Mayor Announces Proactive Inspections Progress – Student Housing Included

Mayor Adrian Fenty, along with DCRA Director Linda Argo and Attorney General Peter Nickles, today announced DCRA’s Proactive Inspections program has uncovered more than 5,000 housing code violations in more than 300 buildings across the District. Through the Proactive Inspections program, every multi-family rental property in the District will be inspected over the next four years.

And when we say all rental housing it includes any student rental housing. So if you see notices on your building, don’t be surprised.

Mayor Fenty made the announcement standing outside a property where proactive inspections abated deadly carbon monoxide levels and a potentially explosive gas leak, said the new effort will eliminate loopholes that for decades allowed slumlords to avoid enforcement of the city’s housing codes.

“The program will ensure that all 4,800 multi-family rental properties in the District will be inspected no matter what the situation is inside the buildings,” Fenty said. “The DCRA inspections unit is taking initiative to enforce housing codes, and will dramatically improve the quality of rental housing throughout the District.”

During the first six months of the program, introduced last May, DCRA inspected 741 units in 318 properties across all 8 wards and cited property owners with 5,103 housing code violations. Landlords have varying amounts of time to fix the violations depending on their severity. Failure to fix the problems or pass final inspection will result in notices of violation, fines, and possibly criminal prosecution.

DCRA is on track to inspect an average of 100 buildings per month through 2013. The agency is working closing with tenant advocates and combing its own databases to ensure buildings with a history of violations are prioritized. The program includes automatic referrals for inspections to the DC Department of Health (DOH), as well as to the District Department of the Environment (DDOE), for mold, lead, air quality, rodents and other health and environmental concerns.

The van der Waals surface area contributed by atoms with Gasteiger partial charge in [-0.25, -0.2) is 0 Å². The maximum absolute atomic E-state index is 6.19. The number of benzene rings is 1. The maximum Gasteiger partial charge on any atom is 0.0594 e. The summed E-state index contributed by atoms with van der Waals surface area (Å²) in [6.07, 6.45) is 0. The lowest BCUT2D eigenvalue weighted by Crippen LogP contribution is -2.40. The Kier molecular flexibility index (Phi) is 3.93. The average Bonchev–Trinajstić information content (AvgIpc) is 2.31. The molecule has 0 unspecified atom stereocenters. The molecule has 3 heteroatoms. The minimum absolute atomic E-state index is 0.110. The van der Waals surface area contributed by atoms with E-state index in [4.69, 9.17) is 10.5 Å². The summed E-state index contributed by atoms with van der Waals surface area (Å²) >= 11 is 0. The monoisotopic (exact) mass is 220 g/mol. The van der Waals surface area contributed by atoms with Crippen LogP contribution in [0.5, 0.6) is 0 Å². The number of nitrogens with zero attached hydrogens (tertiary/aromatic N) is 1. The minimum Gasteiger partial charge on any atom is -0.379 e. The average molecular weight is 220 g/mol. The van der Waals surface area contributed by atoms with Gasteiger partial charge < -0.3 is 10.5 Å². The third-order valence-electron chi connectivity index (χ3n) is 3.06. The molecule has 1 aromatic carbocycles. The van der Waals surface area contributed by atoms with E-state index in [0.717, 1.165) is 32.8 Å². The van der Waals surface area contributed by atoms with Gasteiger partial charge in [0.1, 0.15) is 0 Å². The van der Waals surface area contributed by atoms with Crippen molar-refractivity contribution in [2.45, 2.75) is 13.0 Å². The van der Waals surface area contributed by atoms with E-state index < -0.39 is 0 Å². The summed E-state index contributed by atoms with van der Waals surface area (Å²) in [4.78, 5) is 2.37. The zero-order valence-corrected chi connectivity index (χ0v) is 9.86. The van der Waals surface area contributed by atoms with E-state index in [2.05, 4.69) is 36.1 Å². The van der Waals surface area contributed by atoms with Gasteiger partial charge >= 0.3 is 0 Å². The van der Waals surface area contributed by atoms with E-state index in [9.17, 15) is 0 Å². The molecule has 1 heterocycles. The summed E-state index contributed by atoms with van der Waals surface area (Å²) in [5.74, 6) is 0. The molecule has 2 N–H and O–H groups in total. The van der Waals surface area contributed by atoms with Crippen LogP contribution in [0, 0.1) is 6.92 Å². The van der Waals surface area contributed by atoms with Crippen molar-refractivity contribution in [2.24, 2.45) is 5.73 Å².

The program is the latest in a series of actions taken to preserve safe affordable housing in the District. In April 2008, the city filed a sweeping lawsuit that forced millions of dollars in repairs in some of the most dangerous residential buildings that had been identified by DCRA over the past five years.

Additionally, the at least one property owner was put in jail for failing to abate housing code violations, another was ordered to pay a fine for failing to abate the violations in a timely fashion and two others faced a criminal case.  Three buildings were closed due to property owners failing to maintain them up to code. 

Nickles said the Office of the Attorney is working closely with DCRA to monitor properties in the proactive program and will not hesitate to hold landlords accountable through court action if they fail to respond.

 “We will not hesitate to prosecute recalcitrant landlords to ensure they maintain a safe environment for tenants,” said Nickles.

Nickles said the District will be looking to file a second slumlord lawsuit against those who do not take their responsibilities as landlords seriously.

“Proactive Inspections fills a big hole in the District’s enforcement efforts and will go a long way, once we’ve touched all rental properties, to ensure no tenants have to live in sub-standard conditions,” Argo said. “It’s our intention not just to respond to tenants that ask for our help to ensure that buildings are up to code, but also to get into buildings where tenants might be living quietly in unsafe or deteriorating conditions.”

As part of a targeted outreach effort, DCRA has also distributed more than 5,500 fliers to DCPS schools, apartment buildings, libraries, chartered schools, non-profit organizations, and day care centers in recent month to educate tenants on their rights.

Argo said the proactive inspections program will not replace the current complaint-based system or emergency building-wide inspection program and encourages people to continue to request inspections by calling 311, online at, or by emailing

Beginning in October 2009, DCRA began assessing a bi-annual $35 per unit fee up to a $2,000 maximum for proactive inspections. This fee will be included in Basic Business License (BBL) fees and owners will also be assessed $90 per unit for each violation-related re-inspection.

More information on the Proactive Program and a complete schedule of previous and upcoming inspections is available at under “Proactive Inspections.”

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